all direct information concerning birth control. It is the dead hand that thus compels
millions of American women to remain in the bondage of maternity.
Previous to the year 1868, the obscenity laws of the various states
in the Union contained no specific prohibition of information concerning contraceptives.
In that year, however, the General Assembly of New York passed an act which specifically
included the subject of contraceptives. The act made it exactly as great an offense to
give such information as to exhibit the sort of pictures and writings at which the legislation
was ostensibly aimed.
In 1873, the late Anthony Comstock, who with a list of contributors,
most of whom did not realize the real effects of his work, constituted the so-called
Society for the Suppression of Vice, succeeded in obtaining the passage of the federal
obscenity act. This act was presented as one to prevent the circulation of pornographic
literature and pictures among school children. As such, it was rushed through with two
hundred sixty other acts in the closing hours of the Congress. This act made it a crime
to use the mails to convey contraceptives or information concerning contraceptives. Other
acts later made the original law applicable to express companies and other common carriers,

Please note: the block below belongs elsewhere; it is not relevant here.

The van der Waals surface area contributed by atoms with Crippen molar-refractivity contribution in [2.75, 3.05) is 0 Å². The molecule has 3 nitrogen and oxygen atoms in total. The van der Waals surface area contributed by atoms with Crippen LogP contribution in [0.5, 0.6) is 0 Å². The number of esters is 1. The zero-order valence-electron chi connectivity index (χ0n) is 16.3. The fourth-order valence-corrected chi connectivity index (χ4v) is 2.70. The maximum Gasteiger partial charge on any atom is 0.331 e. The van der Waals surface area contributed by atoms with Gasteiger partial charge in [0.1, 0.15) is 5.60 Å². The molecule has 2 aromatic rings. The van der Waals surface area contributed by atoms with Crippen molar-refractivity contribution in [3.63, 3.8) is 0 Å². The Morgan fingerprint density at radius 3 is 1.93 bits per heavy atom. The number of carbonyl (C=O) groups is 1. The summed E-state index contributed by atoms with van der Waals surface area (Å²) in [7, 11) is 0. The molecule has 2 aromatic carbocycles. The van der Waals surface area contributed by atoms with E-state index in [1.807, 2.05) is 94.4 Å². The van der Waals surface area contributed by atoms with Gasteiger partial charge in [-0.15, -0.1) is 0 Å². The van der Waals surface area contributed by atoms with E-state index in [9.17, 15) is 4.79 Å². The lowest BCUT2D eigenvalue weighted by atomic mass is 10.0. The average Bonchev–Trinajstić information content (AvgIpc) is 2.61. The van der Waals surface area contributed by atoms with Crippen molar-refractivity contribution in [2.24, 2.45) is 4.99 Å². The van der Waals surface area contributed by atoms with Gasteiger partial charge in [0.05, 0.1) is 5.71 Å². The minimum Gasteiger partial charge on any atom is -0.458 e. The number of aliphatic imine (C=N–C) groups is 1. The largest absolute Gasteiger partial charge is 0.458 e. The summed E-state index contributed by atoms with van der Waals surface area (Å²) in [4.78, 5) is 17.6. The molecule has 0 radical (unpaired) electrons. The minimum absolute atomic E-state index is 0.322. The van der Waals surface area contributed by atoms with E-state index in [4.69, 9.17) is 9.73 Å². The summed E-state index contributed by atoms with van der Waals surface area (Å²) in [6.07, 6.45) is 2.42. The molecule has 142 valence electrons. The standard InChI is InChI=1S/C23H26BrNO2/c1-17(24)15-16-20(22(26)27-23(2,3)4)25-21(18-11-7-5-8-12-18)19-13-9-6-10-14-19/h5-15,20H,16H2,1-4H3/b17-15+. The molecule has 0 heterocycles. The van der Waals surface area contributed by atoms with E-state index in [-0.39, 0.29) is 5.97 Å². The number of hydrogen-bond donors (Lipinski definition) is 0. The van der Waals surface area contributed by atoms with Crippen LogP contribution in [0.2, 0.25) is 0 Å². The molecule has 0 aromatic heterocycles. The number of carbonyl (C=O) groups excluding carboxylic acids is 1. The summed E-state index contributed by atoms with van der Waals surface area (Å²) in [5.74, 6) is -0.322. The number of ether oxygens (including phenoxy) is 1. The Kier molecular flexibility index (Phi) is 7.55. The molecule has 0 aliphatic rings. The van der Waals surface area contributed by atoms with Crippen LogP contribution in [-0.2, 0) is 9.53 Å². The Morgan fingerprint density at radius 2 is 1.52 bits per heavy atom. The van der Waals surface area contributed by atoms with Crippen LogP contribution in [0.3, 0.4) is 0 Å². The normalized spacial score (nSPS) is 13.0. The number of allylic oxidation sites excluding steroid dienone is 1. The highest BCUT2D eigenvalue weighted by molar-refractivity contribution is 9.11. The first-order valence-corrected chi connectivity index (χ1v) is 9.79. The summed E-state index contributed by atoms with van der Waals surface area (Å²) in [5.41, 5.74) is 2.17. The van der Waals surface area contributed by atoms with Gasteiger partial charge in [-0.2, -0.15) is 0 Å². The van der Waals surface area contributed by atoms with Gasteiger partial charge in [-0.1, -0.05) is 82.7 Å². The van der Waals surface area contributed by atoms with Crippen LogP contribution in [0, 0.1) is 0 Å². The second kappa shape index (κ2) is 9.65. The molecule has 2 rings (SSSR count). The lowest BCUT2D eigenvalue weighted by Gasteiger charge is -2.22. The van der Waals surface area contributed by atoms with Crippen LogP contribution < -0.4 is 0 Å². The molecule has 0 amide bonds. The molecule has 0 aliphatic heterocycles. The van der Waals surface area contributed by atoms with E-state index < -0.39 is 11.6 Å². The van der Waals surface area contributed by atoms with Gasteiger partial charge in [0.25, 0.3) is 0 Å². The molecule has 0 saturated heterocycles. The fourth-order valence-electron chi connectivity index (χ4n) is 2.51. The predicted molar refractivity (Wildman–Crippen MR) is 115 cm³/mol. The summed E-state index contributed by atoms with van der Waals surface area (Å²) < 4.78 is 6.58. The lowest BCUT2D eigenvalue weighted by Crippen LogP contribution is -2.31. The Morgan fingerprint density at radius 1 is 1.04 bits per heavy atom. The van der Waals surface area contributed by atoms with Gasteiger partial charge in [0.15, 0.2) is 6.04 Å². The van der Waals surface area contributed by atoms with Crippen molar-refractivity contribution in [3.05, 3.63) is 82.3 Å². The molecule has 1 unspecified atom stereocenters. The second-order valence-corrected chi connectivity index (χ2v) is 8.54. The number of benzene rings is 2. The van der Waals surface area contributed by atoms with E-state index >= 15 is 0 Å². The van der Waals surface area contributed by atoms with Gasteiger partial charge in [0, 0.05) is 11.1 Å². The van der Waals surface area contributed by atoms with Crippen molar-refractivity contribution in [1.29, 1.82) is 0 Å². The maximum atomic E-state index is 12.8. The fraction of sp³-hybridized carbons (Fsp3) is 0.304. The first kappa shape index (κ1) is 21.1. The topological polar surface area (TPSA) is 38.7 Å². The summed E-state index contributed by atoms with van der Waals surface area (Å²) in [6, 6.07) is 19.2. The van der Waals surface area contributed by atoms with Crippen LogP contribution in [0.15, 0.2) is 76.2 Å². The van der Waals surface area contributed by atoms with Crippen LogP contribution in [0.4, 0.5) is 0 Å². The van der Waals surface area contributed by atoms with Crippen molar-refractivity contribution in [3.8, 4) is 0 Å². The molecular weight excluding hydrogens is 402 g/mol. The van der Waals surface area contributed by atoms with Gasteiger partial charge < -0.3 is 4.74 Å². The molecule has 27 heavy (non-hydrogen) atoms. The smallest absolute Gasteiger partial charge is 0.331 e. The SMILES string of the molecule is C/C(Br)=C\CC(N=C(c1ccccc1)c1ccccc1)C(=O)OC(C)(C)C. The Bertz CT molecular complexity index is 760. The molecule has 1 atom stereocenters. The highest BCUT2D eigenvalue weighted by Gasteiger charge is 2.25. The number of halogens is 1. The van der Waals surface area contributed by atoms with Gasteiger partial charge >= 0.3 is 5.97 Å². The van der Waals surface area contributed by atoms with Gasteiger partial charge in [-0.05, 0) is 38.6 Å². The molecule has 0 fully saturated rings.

as well as to the mails.
With this precedent established ; a precedent which a majority of the
congressmen could hardly have understood because of the hasty passage of the act ; Comstock
secured the enactment of state laws to the same effect. Meanwhile, the provisions regarding
contraceptives had been dropped from the amended New York State law of 1872. In 1873,
however, a new section, said to have been drafted by Comstock himself, was substituted
for the one enacted in 1872, and that section is essentially the substance of the present
law. None of these acts made it an offense to prevent conception ; all of them provided
punishment for anyone disseminating information concerning the prevention of conception.
In the federal statutes, the maximum penalties were fixed at a fine of $5,000 or five
years imprisonment, or both. The usual maximum penalty under a state law is a fine of
$1,000 or one year's imprisonment, or both.
Comstock has passed out of public notice. His body has been entombed
but the evil that he did lives after him. His dead hand still reaches forth to keep the
subject of prevention of conception where he placed it ; in the same legal category with
things unclean and vile. Forty years ago the laws were changed and the chief work of
Comstock's life accomplished. Those laws still live, legal monuments to ignorance and
to oppression. Through those laws reaches the dead hand to bring to the operating table
each year hundreds of thousands of women who undergo the agony of abortion. Each year
this hand reaches out to compel the birth of hundreds of thousands of infants who must
die before they are twelve months old.
Like many laws upon our statute books, these are being persistently
and intelligently violated. Few members of the well-to-do and wealthy classes think for
a single moment of obeying them. They limit their families to one, two or three well-cared-for